Simon Wood


marathon-manI was thinking about the perception of safety the other day. Julie doesn’t like it when I leave the front door unlocked when we’re in the house. She doesn’t want anyone storming the castle gates while we’re at home, so she puts her faith in a deadbolt. A two inch slug of steel not even an inch in diameter will keep her from harm. She doesn’t worry (but probably will after this blog) that there’s nothing stopping evil doers from chucking a rock through any of our floor to ceiling windows and entering the house that way.

I started thinking about other safe things in our lives.

When the little red man tells me not to walk, I don’t. The little red man knows all about danger. That’s why he’s red. When I ignore his advice, my heart rate is up a few beats.

Down on the BART system, a row of yellow bricks tells me I’m safe from the speeding trains if I stand behind the yellow bricks, I’m safe. And I do feel safe. The moment I stand on those yellow bricks, I feel queasy. I’ve put myself in danger. A train could hit me. Someone could bump me and send me sprawling onto the electrified rails. Those yellow bricks have some power behind them. It’s really silly. The bricks have no power. My safety can’t be measured by the width of a row of yellow bricks. There’s so much other contributing factors that can take their toll on me.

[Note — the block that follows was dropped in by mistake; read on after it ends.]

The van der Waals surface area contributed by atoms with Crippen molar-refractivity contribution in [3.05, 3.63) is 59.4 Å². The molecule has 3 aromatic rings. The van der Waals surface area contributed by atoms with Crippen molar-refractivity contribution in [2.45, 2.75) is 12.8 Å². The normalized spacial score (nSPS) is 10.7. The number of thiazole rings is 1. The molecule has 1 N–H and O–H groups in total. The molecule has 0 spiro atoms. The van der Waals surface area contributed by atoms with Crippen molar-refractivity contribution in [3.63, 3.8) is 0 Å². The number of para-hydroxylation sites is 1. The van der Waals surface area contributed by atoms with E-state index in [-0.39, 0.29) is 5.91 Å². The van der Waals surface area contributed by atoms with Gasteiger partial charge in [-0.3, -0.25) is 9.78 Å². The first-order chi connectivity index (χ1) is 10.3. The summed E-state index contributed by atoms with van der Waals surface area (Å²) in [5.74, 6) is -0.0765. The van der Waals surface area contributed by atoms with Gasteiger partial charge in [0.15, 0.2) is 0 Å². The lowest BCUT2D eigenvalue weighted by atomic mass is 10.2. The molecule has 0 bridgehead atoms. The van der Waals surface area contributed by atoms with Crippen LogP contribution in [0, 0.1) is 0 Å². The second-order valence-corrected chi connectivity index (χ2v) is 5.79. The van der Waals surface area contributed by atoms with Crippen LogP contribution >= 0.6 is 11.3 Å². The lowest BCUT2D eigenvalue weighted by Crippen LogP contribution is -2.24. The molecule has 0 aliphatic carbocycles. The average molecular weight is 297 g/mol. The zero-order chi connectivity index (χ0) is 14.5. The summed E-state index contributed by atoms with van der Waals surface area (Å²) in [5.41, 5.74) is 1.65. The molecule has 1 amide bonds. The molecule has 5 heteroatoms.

How many of us fear earthquakes, tornadoes, being struck by lightning or an in-law coming to stay? While these things exist, there’s little chance of them affecting us?

I look around me without my safety goggles on and reexamine my environment. There are so many things I perceive as safe. Harm won’t come to me because I am not putting myself in harm’s way. Theoretically, that is. But boy, isn’t it a tenuous belief system? I am safe on the sidewalk because sidewalks are safe. There’s nothing to say a car won’t plow into me or I won’t trip and fall into road, but I don’t think about these things because the sidewalk is my talisman.

It all comes down to perception. If I perceive danger everywhere I go, then I will see danger everywhere. Perception is reality. If I think safe, then I am safe. I guess there’s a little bit of the Pavlov’s dog syndrome at work inside us all.

I quite like it when my thinking goes off the rails like this. I cross my eyes and I see the emperor without his clothes on. This is useful when it comes to the stories I tell. I like to unpick a character’s world until it unravels by attacking all the things that these people hold dear. Basically, I break down their perceptions and belief system. Life is a tightrope and I like to twang the cable while there are people on it—fictionally speaking that is. WORKING STIFFS serves as a good illustration for this thinking. Several of the stories take this theme to heart. We catch these characters on their worst days on their life, professionally and privately.

I hope I haven’t given of you worriers out there something worry over. If I have, don’t. Now, sleep tight and I’ll see you in your dreams.

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